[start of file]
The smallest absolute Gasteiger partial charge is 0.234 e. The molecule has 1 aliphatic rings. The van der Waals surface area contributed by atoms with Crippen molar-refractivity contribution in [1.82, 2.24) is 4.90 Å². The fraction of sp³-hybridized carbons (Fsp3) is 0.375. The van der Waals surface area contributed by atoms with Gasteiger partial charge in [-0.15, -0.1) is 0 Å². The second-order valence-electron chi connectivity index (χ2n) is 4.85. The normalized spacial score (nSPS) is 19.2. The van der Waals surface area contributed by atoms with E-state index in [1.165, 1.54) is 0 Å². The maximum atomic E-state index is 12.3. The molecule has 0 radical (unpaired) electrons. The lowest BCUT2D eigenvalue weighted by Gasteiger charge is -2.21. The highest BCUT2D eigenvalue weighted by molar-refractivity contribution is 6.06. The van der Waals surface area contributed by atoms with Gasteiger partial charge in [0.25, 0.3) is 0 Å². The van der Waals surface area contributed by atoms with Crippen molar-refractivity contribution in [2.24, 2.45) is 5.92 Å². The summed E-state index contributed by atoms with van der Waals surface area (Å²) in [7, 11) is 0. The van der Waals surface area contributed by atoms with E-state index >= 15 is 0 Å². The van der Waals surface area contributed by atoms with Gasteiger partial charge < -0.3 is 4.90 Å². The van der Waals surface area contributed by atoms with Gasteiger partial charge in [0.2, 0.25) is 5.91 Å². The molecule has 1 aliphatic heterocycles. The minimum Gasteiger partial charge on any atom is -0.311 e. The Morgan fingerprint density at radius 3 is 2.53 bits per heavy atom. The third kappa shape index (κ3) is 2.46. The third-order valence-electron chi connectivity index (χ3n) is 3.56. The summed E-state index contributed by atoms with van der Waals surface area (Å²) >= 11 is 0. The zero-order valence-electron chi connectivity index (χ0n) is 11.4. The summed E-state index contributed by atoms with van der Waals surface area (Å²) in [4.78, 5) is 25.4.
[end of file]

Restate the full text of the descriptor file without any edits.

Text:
The smallest absolute Gasteiger partial charge is 0.234 e. The molecule has 1 aliphatic rings. The van der Waals surface area contributed by atoms with Crippen molar-refractivity contribution in [1.82, 2.24) is 4.90 Å². The fraction of sp³-hybridized carbons (Fsp3) is 0.375. The van der Waals surface area contributed by atoms with Gasteiger partial charge in [-0.15, -0.1) is 0 Å². The second-order valence-electron chi connectivity index (χ2n) is 4.85. The normalized spacial score (nSPS) is 19.2. The van der Waals surface area contributed by atoms with E-state index in [1.165, 1.54) is 0 Å². The maximum atomic E-state index is 12.3. The molecule has 0 radical (unpaired) electrons. The lowest BCUT2D eigenvalue weighted by Gasteiger charge is -2.21. The highest BCUT2D eigenvalue weighted by molar-refractivity contribution is 6.06. The van der Waals surface area contributed by atoms with Gasteiger partial charge in [0.25, 0.3) is 0 Å². The van der Waals surface area contributed by atoms with Crippen molar-refractivity contribution in [2.24, 2.45) is 5.92 Å². The summed E-state index contributed by atoms with van der Waals surface area (Å²) in [7, 11) is 0. The van der Waals surface area contributed by atoms with E-state index >= 15 is 0 Å². The van der Waals surface area contributed by atoms with Gasteiger partial charge < -0.3 is 4.90 Å². The van der Waals surface area contributed by atoms with Gasteiger partial charge in [0.2, 0.25) is 5.91 Å². The molecule has 1 aliphatic heterocycles. The minimum Gasteiger partial charge on any atom is -0.311 e. The Morgan fingerprint density at radius 3 is 2.53 bits per heavy atom. The third kappa shape index (κ3) is 2.46. The third-order valence-electron chi connectivity index (χ3n) is 3.56. The summed E-state index contributed by atoms with van der Waals surface area (Å²) >= 11 is 0. The zero-order valence-electron chi connectivity index (χ0n) is 11.4. The summed E-state index contributed by atoms with van der Waals surface area (Å²) in [4.78, 5) is 25.4.